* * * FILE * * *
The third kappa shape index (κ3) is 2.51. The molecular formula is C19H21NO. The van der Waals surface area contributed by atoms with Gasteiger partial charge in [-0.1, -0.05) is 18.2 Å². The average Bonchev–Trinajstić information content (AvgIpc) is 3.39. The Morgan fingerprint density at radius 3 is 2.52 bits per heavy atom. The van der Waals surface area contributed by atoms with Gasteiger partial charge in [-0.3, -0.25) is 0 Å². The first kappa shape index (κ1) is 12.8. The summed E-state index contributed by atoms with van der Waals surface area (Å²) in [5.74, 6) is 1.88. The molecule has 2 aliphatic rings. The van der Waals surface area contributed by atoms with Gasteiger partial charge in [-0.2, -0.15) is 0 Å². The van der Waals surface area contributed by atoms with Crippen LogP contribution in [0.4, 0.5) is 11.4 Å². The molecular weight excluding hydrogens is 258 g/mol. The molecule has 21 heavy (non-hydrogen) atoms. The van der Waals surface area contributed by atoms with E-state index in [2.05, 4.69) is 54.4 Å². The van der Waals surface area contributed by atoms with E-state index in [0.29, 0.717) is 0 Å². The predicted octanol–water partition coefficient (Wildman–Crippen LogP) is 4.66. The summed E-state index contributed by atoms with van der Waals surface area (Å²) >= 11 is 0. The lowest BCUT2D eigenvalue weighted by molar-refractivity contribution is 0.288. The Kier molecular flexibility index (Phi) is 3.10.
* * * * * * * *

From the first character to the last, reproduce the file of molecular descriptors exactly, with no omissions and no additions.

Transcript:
The third kappa shape index (κ3) is 2.51. The molecular formula is C19H21NO. The van der Waals surface area contributed by atoms with Gasteiger partial charge in [-0.1, -0.05) is 18.2 Å². The average Bonchev–Trinajstić information content (AvgIpc) is 3.39. The Morgan fingerprint density at radius 3 is 2.52 bits per heavy atom. The van der Waals surface area contributed by atoms with Gasteiger partial charge in [-0.3, -0.25) is 0 Å². The first kappa shape index (κ1) is 12.8. The summed E-state index contributed by atoms with van der Waals surface area (Å²) in [5.74, 6) is 1.88. The molecule has 2 aliphatic rings. The van der Waals surface area contributed by atoms with Gasteiger partial charge in [-0.2, -0.15) is 0 Å². The van der Waals surface area contributed by atoms with Crippen LogP contribution in [0.4, 0.5) is 11.4 Å². The molecular weight excluding hydrogens is 258 g/mol. The molecule has 21 heavy (non-hydrogen) atoms. The van der Waals surface area contributed by atoms with E-state index in [2.05, 4.69) is 54.4 Å². The van der Waals surface area contributed by atoms with E-state index in [0.29, 0.717) is 0 Å². The predicted octanol–water partition coefficient (Wildman–Crippen LogP) is 4.66. The summed E-state index contributed by atoms with van der Waals surface area (Å²) >= 11 is 0. The lowest BCUT2D eigenvalue weighted by molar-refractivity contribution is 0.288. The Kier molecular flexibility index (Phi) is 3.10.